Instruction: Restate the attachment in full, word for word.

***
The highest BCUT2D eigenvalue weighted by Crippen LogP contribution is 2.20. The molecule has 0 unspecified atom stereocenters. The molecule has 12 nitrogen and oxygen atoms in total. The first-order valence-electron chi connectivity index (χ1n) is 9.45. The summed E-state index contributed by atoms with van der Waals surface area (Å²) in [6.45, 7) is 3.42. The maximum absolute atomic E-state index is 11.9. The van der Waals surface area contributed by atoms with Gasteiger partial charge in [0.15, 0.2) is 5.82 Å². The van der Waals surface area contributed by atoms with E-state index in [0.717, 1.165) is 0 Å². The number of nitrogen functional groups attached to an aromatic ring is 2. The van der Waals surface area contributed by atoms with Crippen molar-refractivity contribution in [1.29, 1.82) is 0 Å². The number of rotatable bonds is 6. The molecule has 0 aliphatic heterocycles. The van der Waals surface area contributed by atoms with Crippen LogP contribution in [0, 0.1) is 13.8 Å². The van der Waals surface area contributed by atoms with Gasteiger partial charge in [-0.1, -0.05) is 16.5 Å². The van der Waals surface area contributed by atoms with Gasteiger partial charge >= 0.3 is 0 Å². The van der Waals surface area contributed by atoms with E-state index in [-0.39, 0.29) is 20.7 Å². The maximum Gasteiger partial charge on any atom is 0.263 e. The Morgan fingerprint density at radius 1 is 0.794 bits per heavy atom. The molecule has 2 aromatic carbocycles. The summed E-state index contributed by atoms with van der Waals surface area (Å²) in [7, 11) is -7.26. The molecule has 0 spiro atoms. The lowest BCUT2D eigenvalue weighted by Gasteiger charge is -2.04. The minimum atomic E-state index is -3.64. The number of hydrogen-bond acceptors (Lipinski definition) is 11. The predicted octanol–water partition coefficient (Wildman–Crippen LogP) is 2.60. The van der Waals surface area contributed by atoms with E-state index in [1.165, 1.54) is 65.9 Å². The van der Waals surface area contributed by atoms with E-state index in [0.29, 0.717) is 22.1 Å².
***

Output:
The highest BCUT2D eigenvalue weighted by Crippen LogP contribution is 2.20. The molecule has 0 unspecified atom stereocenters. The molecule has 12 nitrogen and oxygen atoms in total. The first-order valence-electron chi connectivity index (χ1n) is 9.45. The summed E-state index contributed by atoms with van der Waals surface area (Å²) in [6.45, 7) is 3.42. The maximum absolute atomic E-state index is 11.9. The van der Waals surface area contributed by atoms with Gasteiger partial charge in [0.15, 0.2) is 5.82 Å². The van der Waals surface area contributed by atoms with E-state index in [0.717, 1.165) is 0 Å². The number of nitrogen functional groups attached to an aromatic ring is 2. The van der Waals surface area contributed by atoms with Crippen molar-refractivity contribution in [1.29, 1.82) is 0 Å². The number of rotatable bonds is 6. The molecule has 0 aliphatic heterocycles. The van der Waals surface area contributed by atoms with Crippen LogP contribution in [0, 0.1) is 13.8 Å². The van der Waals surface area contributed by atoms with Gasteiger partial charge in [-0.1, -0.05) is 16.5 Å². The van der Waals surface area contributed by atoms with Gasteiger partial charge >= 0.3 is 0 Å². The van der Waals surface area contributed by atoms with E-state index in [-0.39, 0.29) is 20.7 Å². The maximum Gasteiger partial charge on any atom is 0.263 e. The Morgan fingerprint density at radius 1 is 0.794 bits per heavy atom. The molecule has 2 aromatic carbocycles. The summed E-state index contributed by atoms with van der Waals surface area (Å²) in [7, 11) is -7.26. The molecule has 0 spiro atoms. The lowest BCUT2D eigenvalue weighted by Gasteiger charge is -2.04. The minimum atomic E-state index is -3.64. The number of hydrogen-bond acceptors (Lipinski definition) is 11. The predicted octanol–water partition coefficient (Wildman–Crippen LogP) is 2.60. The van der Waals surface area contributed by atoms with E-state index in [1.165, 1.54) is 65.9 Å². The van der Waals surface area contributed by atoms with E-state index in [0.29, 0.717) is 22.1 Å².